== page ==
Sports

The XFL’s Parent Company, Alpha Entertainment, Has Filed For Bankruptcy

The XFL has failed to make it more than one year, as the second iteration of Vince McMahon’s spring football league ends similarly to the first.

McMahon’s Alpha Entertainment, which was created to start and manage the second edition of the XFL, filed for Chapter 11 bankruptcy in Delaware on Monday, officially ending the football league that had recently let go of most all employees and dropped down to a skeleton crew.

It’s hard not to be cynical about the move, as it keeps McMahon, who as Eric Fisher notes owned most all of the stock in the league, to avoid having to pay all of the money still owed by filing for bankruptcy. It’s also why a separate entity was created in Alpha Entertainment, rather than launching the league under an established business like WWE, as it afforded them the opportunity to pull the rip cord if things went south rather than suffering total losses.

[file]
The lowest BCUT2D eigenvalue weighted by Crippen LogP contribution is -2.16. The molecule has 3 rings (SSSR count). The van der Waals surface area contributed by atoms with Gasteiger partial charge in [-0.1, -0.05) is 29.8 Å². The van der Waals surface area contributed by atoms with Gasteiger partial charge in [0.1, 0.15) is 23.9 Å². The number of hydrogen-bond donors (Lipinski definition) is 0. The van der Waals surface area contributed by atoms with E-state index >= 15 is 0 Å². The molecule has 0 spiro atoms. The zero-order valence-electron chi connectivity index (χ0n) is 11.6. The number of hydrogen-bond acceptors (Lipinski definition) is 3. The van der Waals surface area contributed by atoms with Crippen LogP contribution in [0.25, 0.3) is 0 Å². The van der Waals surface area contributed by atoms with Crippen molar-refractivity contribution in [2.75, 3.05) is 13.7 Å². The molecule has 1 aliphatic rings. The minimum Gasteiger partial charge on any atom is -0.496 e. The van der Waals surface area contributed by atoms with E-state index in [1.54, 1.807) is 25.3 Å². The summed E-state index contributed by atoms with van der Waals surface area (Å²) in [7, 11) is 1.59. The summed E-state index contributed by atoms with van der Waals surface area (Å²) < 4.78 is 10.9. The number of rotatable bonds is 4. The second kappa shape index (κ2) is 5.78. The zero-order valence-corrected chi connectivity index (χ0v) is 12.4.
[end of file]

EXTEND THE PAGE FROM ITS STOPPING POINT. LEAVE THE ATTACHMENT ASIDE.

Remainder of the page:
The saddest part is that the XFL was far more successful as a football league in its second iteration than the first. It wasn’t as gimmicky and has already seen a few players ink NFL contracts based on their performance. The rule changes they instituted were received positively and many hoped to see the NFL take from the XFL — not to mention a broadcast that was truly revolutionary. Unfortunately, the COVID-19 outbreak all but assured the league would end despite those successes, with the season being canceled and revenue no longer coming in during a crucial first season.

If there is a silver lining it is that refunds still are expected to come to fans that purchased tickets and, maybe, there’s hope yet for the league if a different owner steps up to purchase the XFL.

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